The KTM Kapoho 27.5+ – more of everything?


The prospect of losing your bike for a week while TFTuned work their magic is always scary, particularly when the UK is enjoying the longest dry spell since the last ice age. Thankfully, my pal Henry Nottage at Tony Butterworth’s had a solution – a courtesy bike. However, he’s known me long enough to predict what my reaction would be when I found out the bike in question was a KTM Kapoho 27.5+, a behemoth of a bike.

I ride an old school 26” Yeti 575. I’m still coming to terms with disc brakes and 1×10 drive trains. Hence the cheeky grin on Henry’s face as he handed it over and the scepticism on mine.

I so wanted to hate this bike. Embodying as it does nearly every bike industry marketing fad going, it was tailor made for an old skool, 26-is-the-only-true-way, fat tyres are for lard-arses luddite like me to dismiss it as a bike designer’s wet dream.

But you know that thing about wisdom being directly proportional to age? Well think on. I went from looking like I’d swallowed a wasp when I first laid eyes on it to riding it like a loon and loving it in about twenty four hours. Which just proves that oldies ain’t necessarily goldies.

The KTM Kapoho 27.5+ has a remarkably svelte looking frame combined with three inch tyres – it’s like putting Naomi Campbell in a fat suit. It invites so many preconceptions that I thought I’d do a list.

  1. It won’t be very manouverable with those great fat tyres.

I even had the temerity to name it the barge on day one. I hit a few favourite trails and blindly adhered to my preconception. Steering was entirely optional, it simply bulldozes through everything, it is the death star of bikes.

All of which was utter tosh. Within a couple of days I relented. This bike is remarkably nimble, it hops around like high jumper on broken glass. It goes exactly where you put it and is as capable dodging trees on tight single track as it is on a bike park style manufactured run. You know what they say about fat people not necessarily being bad dancers? Well this baby can foxtrot with the best of them.

  1. You’ll need a jet pack to get this thing off the ground.

Swinging a leg over the Kapoho coincided with the inception of the brand new Cooking On Gas, (COG for short) trail at Lady Canning’s Plantation. Packed with kickers, tables and rollers, it was the perfect place to put fatso through its paces. I’ve seldom giggled so much on a bike in my life, it simply takes off like an antelope and lands like a feather. Unconvinced, I took it to Greno Woods to try it on something I know like the back of my hand, the Steel City Run. Again, it transformed my half-hearted bunny-hops into stylish clearances of every feature I pointed it at. This bike is fun shock.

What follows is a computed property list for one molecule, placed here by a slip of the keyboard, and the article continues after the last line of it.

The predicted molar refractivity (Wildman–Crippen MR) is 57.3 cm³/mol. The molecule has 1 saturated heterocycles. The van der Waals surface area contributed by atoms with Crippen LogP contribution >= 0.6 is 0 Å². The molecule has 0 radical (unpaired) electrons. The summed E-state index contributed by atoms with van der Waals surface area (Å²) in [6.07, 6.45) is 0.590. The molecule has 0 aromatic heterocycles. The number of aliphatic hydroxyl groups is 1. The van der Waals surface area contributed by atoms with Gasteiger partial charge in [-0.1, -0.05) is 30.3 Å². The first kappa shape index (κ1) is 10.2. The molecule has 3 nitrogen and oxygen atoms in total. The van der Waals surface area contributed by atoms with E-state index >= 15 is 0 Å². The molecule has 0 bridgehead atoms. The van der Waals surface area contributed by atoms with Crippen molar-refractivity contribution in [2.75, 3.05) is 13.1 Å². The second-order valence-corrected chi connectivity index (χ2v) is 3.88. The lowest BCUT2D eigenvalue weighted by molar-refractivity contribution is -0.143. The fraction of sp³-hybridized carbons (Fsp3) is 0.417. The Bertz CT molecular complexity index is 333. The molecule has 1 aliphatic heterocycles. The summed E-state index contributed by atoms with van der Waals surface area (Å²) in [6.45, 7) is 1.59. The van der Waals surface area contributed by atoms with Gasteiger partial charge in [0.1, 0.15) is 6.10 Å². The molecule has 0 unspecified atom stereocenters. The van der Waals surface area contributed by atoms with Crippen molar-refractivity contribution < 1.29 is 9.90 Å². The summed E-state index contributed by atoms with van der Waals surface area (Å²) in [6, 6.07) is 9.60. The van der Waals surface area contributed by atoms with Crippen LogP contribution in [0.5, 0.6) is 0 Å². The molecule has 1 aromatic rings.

1. Rolling resistance will be a mare.

I don’t generally do 24 miles in a day on the basis that I’m way to old for that kind of malarkey. But out of a sense of duty, that’s exactly what I did one Sunday just to see if the bike was sucking the life out of my legs. At one point, my exceedingly fit if somewhat aged mate Simon turned to me and said, “Are you sure that thing hasn’t got a hidden electric motor?” Since that particular conjunction of words has never passed his lips before when riding with me, I think we can assume that the Kapoho rolls pretty well.

  1. You’ll spend your entire life pissing about with tyre pressures.

I generally run my tyres pretty hard to cope with the combination of poor riding style and the peak district’s sharp pointy rocks. I followed the same logic with the Kapoho initially, and found it a pretty harsh ride. The rear suspension takes some initiating and I began to wonder if this was a bike where you’d have to tailor the tyre pressure to the style of riding, soft for natural rocky stuff, hard for bike park, which sounds like a proper faff. Luckily, I’m naturally lazy, so once I’d reduced the tyre pressure to cope with some quintessentially rocky Peak riding, I couldn’t be arsed to pump them up again. To my astonishment, it made zero difference the next time I was hitting berms and kickers – the bike still took off as if it had been goosed with a cattle-prod. Whether by design or serendipity, KTM have a perfect mix of large tyre with firm suspension. If the tyres have just the right amount of pressure, they take up any initial hit just long enough to allow the Fox shock to do its stuff. Trail buzz all but disappears.

Take away the preconceptions and what are you left with? A 125mm travel bike that’s able to cope with pretty much anything, rock gardens, loamy turns, bike park, flat turns, bermed turns and even, whisper it, road miles. The grip is often mind-blowing, the overall stability of the platform confidence inspiring and the giggle factor on the way to a solid ten.

Am I converted? Well, this bike is a ton of fun of that there’s no doubt. I’d be tempted to fit a pair of standard rims for the winter, but given that I’ve ridden every conceivable type of trail in the last week, I find it hard to fault its all-round abilites. Which just goes to prove you can teach an old dog new tricks….

Now for the details:

Fork – Fox Perform 34 Float

Shock – Fox Float DPS Performance 3pos Rem 125mm (RL)

Tyres – Schwalbe Rocket Ron

Wheel – WTB Scraper on Hope hubs

Drive train and brakes – Shimano SLX

Tony Butterworth’s website here